As before, the roman numerals refer to Regions I, II, III and IV. Here, we will calculate

For Regions I, II, III and IV, becomes

And

And

And

The calculation of the stress-induced index changes

Using

where

We can also define the brief ringence

Which may be calculated by using, yielding

Equations (56)-(59) show that the fiber birefringence depends only on the thermally induced stresses. Finally, by using (43)-(50) and substituting (13)-(20) for the radial, tangential, and

Where

For simplicity, we concentrated in this work on Yb^{3+}. The core region is surrounded by a circle inner cladding region with dimensions of radius 125 µm, the width of air-clad is 5 µm and which is in turn surrounded by a polymeric outer cladding region with outside diameter of about 300 µm.

In Figures 3(a)-(e), we plotted the stress components radial, tangential and longitudinal as a function of the radial coordinate r in different pump schemes for a Yb^{3+} fiber with a pump of 200 W, b = 300 µm is the outer radius, convective coefficient h = 40.9 W/cm×K. The quantities

For more clarification, we plotted the stress components as a function of the radius in different pump schemes. In Figures 4(a)-(e), we observe that there is a rapid increase in air-clad region of the components radial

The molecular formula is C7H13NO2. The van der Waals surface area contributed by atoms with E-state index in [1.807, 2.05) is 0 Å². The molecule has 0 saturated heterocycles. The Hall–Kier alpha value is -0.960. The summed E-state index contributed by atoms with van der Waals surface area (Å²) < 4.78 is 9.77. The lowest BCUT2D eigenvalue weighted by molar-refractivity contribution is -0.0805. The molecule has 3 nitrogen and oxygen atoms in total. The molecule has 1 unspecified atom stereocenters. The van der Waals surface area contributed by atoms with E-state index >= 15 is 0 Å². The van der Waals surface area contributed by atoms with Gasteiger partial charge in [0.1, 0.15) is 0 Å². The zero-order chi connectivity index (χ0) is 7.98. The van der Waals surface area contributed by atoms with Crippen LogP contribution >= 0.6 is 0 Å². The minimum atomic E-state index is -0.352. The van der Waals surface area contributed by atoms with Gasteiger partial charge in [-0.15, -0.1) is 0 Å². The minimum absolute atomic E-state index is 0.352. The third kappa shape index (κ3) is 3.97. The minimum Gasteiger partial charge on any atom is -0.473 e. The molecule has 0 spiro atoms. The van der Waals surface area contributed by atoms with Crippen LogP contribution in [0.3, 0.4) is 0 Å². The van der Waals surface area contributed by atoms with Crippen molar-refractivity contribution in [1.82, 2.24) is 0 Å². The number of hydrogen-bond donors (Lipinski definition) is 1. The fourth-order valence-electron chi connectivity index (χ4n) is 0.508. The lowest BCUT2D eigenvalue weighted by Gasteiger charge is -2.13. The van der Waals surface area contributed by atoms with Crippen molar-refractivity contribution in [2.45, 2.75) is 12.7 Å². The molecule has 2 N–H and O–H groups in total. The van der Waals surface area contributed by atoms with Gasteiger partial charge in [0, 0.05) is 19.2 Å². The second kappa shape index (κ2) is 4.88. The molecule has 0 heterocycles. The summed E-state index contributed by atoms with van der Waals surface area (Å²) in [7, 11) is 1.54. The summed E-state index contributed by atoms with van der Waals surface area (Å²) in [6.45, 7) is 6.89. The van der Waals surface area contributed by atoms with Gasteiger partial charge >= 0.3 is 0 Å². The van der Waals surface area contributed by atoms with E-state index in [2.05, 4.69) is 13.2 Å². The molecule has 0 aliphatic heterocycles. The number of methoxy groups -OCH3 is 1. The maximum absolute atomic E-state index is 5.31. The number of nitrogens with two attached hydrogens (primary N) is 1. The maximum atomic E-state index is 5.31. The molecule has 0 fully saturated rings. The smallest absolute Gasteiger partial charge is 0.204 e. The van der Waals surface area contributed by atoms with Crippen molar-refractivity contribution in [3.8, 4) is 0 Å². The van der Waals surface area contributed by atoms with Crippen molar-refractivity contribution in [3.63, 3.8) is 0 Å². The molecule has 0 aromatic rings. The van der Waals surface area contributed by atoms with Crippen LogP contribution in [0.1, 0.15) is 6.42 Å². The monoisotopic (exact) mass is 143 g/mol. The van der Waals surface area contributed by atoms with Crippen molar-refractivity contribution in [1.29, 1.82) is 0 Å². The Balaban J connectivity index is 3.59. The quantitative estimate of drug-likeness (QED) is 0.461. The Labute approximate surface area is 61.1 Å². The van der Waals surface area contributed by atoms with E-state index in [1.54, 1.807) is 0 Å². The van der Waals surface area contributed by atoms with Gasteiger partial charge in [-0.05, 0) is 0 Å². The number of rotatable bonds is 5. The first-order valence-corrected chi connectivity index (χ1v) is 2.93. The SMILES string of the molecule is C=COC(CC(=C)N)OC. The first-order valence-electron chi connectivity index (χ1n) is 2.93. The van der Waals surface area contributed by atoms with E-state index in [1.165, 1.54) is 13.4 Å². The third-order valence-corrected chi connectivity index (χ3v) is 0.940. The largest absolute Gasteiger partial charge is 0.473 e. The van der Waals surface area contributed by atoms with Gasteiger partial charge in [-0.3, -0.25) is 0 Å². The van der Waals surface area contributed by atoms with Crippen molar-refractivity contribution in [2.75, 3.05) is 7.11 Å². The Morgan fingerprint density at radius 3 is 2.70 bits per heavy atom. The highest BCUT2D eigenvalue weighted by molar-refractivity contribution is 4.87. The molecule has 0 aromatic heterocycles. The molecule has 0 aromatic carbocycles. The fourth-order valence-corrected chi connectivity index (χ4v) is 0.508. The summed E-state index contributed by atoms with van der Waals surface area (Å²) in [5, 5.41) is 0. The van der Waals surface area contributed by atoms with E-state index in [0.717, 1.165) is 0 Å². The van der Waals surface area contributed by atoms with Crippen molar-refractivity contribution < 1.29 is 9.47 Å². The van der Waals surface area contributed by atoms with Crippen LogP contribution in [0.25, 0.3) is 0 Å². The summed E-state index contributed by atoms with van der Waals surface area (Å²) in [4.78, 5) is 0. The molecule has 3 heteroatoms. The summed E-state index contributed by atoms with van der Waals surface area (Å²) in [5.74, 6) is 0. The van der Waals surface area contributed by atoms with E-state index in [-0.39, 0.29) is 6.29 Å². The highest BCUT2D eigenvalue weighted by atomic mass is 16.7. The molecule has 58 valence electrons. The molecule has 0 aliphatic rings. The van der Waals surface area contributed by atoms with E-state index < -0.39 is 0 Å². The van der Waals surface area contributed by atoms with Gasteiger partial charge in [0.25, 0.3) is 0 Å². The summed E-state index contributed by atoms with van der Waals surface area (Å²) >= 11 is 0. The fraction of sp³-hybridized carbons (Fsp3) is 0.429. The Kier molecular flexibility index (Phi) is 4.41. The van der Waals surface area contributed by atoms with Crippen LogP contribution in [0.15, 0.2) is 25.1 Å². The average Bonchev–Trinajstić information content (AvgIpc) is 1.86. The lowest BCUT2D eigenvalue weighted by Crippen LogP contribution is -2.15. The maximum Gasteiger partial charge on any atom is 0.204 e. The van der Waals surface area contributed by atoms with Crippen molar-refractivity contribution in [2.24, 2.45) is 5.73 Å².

Using (47)-(54), we plotted the tangential and the radial indices of refraction as a function of the radial coordinate r in different pump schemes, Figures 5(a)-(e), the pump power used is 200 W, the fiber outside radius is b = 300 µm, and the convection coefficient is h = 40.9 W/m×K, and

and

crease along the fiber lasers in ^{−3} to 0.1 × 10^{−3}. In ^{−3} to 1.2 × 10^{−3}. Nevertheless, in ^{−3} to 7 × 10^{−3}. As result, we notice in side of

pumping there is a small difference of the change in index of refraction between the fiber core r = 0 and in the outer clad r = b, the four Figures 5(a)-(d). However, in

In this paper, we have investigated a comparison of stress and thermo-optic of photonic crystal fiber (PCFs) in different pump schemes. Using in these calculations a simple model of (PCFs) and finite differential method (FDM), we have revealed the temperature in the core of the fiber and by laws of heat transfer, we determined its value at the surface of the fiber and the stress value in the different regions of the fiber.

In summary, regarding stress, thermo-optic and the change in index of refraction, their value does not have a great effect on the quality of the laser beam in different pump schemes, especially in the case of the bi-direc- tional pumping. Hence, after this investigation, we proved the architecture of laser cavity that was the most convenient in specific condition. The bi-directional pump scheme is the most suitable because it has less thermal effects than the other cases. However, the backward pump with reflection of 98% and the forward pump with reflection of 98% save more energy than the backward pump with reflection of 0%, the forward pump with ref- lection of 0% and bi-directional pump scheme.